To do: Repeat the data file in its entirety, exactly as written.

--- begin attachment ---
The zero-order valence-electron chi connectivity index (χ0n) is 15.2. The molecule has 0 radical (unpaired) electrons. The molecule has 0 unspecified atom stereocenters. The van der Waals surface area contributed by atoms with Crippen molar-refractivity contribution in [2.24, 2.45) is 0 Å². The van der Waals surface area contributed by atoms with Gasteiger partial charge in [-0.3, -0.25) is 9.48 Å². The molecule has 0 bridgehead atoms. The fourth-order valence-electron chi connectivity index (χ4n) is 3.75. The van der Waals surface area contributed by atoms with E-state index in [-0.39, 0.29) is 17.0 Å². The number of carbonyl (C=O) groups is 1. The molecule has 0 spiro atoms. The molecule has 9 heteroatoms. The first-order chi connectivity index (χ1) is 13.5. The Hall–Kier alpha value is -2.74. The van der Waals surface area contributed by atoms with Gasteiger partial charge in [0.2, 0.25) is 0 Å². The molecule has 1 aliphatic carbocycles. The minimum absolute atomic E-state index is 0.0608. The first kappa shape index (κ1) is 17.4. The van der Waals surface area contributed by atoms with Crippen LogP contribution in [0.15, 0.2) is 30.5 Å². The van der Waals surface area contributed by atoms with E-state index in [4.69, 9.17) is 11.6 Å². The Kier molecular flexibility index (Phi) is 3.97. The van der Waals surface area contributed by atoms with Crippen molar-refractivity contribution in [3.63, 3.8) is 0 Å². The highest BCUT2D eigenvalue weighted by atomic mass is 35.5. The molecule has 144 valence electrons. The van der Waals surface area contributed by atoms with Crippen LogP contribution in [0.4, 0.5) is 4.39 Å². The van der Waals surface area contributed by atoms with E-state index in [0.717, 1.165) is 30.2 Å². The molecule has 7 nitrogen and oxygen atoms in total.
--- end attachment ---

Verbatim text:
The zero-order valence-electron chi connectivity index (χ0n) is 15.2. The molecule has 0 radical (unpaired) electrons. The molecule has 0 unspecified atom stereocenters. The van der Waals surface area contributed by atoms with Crippen molar-refractivity contribution in [2.24, 2.45) is 0 Å². The van der Waals surface area contributed by atoms with Gasteiger partial charge in [-0.3, -0.25) is 9.48 Å². The molecule has 0 bridgehead atoms. The fourth-order valence-electron chi connectivity index (χ4n) is 3.75. The van der Waals surface area contributed by atoms with E-state index in [-0.39, 0.29) is 17.0 Å². The number of carbonyl (C=O) groups is 1. The molecule has 0 spiro atoms. The molecule has 9 heteroatoms. The first-order chi connectivity index (χ1) is 13.5. The Hall–Kier alpha value is -2.74. The van der Waals surface area contributed by atoms with Gasteiger partial charge in [0.2, 0.25) is 0 Å². The molecule has 1 aliphatic carbocycles. The minimum absolute atomic E-state index is 0.0608. The first kappa shape index (κ1) is 17.4. The van der Waals surface area contributed by atoms with Crippen LogP contribution in [0.15, 0.2) is 30.5 Å². The van der Waals surface area contributed by atoms with E-state index in [4.69, 9.17) is 11.6 Å². The Kier molecular flexibility index (Phi) is 3.97. The van der Waals surface area contributed by atoms with Crippen molar-refractivity contribution in [3.63, 3.8) is 0 Å². The highest BCUT2D eigenvalue weighted by atomic mass is 35.5. The molecule has 144 valence electrons. The van der Waals surface area contributed by atoms with Crippen LogP contribution in [0.4, 0.5) is 4.39 Å². The van der Waals surface area contributed by atoms with E-state index in [0.717, 1.165) is 30.2 Å². The molecule has 7 nitrogen and oxygen atoms in total.